Dementia could be detected via routinely collected data

A new machine-learning model that scans routinely collected NHS data has shown promising signs of being able to predict undiagnosed dementia in primary care. The results from the feasibility study suggest that the model could significantly reduce the number of those living with undiagnosed dementia | BJGP Open | via ScienceDaily

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Improving dementia care through increased and timely diagnosis is a priority for the NHS, yet around half of those living with dementia are unaware they live with the condition. Now a new machine-learning model that scans routinely collected NHS data has shown promising signs of being able to predict undiagnosed dementia in primary care.

Led by the University of Plymouth, the study collected Read-encoded data from 18 consenting GP surgeries across Devon, UK, for 26,483 patients aged over 65. The Read codes — a thesaurus of clinical terms used to summarise clinical and administrative data for UK GPs — were assessed on whether they may contribute to dementia risk, with factors included such as weight and blood pressure. These codes were used to train a machine-learning classification model to identify patients that may have underlying dementia.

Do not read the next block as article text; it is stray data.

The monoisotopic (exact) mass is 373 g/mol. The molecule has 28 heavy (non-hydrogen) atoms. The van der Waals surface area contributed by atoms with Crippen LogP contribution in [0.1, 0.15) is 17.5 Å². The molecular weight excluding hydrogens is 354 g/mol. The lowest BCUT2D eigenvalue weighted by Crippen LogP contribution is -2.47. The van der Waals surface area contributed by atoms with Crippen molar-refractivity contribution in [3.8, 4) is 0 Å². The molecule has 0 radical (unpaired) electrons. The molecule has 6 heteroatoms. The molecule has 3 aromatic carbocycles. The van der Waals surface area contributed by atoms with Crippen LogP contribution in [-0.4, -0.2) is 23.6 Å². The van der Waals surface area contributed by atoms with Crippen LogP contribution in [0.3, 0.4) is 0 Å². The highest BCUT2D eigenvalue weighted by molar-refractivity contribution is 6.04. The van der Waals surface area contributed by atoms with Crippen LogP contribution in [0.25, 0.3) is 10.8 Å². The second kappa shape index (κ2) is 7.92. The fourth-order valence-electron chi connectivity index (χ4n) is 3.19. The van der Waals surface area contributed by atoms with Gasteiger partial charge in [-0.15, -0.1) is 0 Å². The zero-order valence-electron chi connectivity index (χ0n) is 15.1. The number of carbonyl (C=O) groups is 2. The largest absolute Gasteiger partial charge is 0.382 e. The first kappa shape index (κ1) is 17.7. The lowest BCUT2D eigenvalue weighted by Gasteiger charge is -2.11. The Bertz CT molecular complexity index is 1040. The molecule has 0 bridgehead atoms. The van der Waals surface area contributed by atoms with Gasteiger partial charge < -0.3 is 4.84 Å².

The results showed that 84% of people who had dementia were detected as having the condition (sensitivity value) while 87% of people without dementia had been correctly acknowledged as not having the condition (specificity value), according to the data.

These results indicate that the model can detect those with underlying dementia with an accuracy of 84%. This suggests that the machine-learning model could, in future, significantly reduce the number of those living with undiagnosed dementia — from around 50% (current estimated figure) to 8%.

Full story at ScienceDaily

Full reference:  Jammeh, E. A. et al. | Machine-learning based identification of undiagnosed dementia in primary care: a feasibility study | BJGP Open |  2018

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